WEDNESDAY, Dec. 28 (HealthDay News) -- Eating disorders such as anorexia and bulimia are typically thought to be diseases of young women and men. But researchers are finding that the personal demons that drive a young person to an eating disorder may linger into adulthood.
More and more middle-aged and older people are coming forward to receive treatment for eating problems that began in their youth and have been reignited by adult stress or personal crises.
"Some had actual eating disorders" when they were younger, and "others had aspects of an eating disorder but were never fully treated," said Dr. Ed Tyson, an eating disorders specialist in Austin, Texas. "Then something happens later in life that stresses them to a point where the eating disorder becomes engaged."
The Renfrew Center, which operates a number of eating disorder clinics in the United States, has seen a 42 percent increase in middle-aged female clients since 2001, said Holly Grishkat, senior director of clinical operations for the center's northeast region.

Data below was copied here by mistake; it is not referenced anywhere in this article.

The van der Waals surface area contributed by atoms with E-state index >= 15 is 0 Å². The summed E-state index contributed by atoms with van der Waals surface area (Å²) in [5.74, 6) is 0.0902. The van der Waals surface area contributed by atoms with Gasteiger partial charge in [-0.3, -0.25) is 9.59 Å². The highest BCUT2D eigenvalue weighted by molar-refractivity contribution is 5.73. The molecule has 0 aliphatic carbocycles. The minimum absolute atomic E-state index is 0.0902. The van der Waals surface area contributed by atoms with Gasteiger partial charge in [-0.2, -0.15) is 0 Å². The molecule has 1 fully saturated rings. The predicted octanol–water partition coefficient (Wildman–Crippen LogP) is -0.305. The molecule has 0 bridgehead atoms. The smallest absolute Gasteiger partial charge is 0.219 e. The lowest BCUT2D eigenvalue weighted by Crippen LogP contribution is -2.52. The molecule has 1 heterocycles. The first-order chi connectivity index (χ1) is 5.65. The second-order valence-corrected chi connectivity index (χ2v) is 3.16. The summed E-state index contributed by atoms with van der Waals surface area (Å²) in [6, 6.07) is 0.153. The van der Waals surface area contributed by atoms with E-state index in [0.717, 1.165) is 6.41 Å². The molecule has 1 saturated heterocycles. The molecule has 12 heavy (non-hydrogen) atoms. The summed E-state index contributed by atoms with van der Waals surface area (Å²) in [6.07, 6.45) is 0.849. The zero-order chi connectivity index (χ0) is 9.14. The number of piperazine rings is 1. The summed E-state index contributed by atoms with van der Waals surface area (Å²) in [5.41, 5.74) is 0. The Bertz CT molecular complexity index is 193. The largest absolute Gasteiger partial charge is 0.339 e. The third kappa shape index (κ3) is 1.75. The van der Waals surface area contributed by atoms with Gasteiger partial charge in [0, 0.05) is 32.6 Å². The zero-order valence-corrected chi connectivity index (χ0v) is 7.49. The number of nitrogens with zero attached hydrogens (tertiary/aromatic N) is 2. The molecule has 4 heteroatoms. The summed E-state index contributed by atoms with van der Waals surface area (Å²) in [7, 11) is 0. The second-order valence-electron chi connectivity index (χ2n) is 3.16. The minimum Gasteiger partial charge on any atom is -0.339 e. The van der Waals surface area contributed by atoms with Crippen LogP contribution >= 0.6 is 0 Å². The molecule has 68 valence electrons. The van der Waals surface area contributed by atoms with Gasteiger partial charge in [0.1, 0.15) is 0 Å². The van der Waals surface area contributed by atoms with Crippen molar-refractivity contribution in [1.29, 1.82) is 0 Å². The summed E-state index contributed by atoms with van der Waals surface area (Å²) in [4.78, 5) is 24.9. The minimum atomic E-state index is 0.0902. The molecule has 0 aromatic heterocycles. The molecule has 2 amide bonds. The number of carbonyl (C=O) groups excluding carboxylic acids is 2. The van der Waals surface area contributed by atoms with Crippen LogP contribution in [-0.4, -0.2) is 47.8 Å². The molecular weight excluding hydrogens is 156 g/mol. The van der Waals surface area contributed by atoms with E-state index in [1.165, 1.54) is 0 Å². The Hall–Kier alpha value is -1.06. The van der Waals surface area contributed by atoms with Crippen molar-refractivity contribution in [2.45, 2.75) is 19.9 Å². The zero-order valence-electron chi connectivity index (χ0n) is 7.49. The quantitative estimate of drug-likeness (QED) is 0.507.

Unhealthy eating patterns adopted in adolescence or teen years often continue into adulthood, according to a University of Minnesota study published in the Journal of the American Dietetic Association. The study, which followed 2,287 kids as they grew into young adults, found that more than half of the girls had unhealthy eating patterns that continued into their mid- to late 20s.
That was the case with Alison Smela, 49, who lives in the Chicago area. When she was 12, she was given a weight plan to follow over the summer because she was considered overweight. Smela said she went back to school thinner, and people noticed approvingly.
"I got all kinds of attention, and I liked that," she said. "I equated losing weight with gaining attention."
Controlling her eating also helped Smela feel better when things seemed too much to
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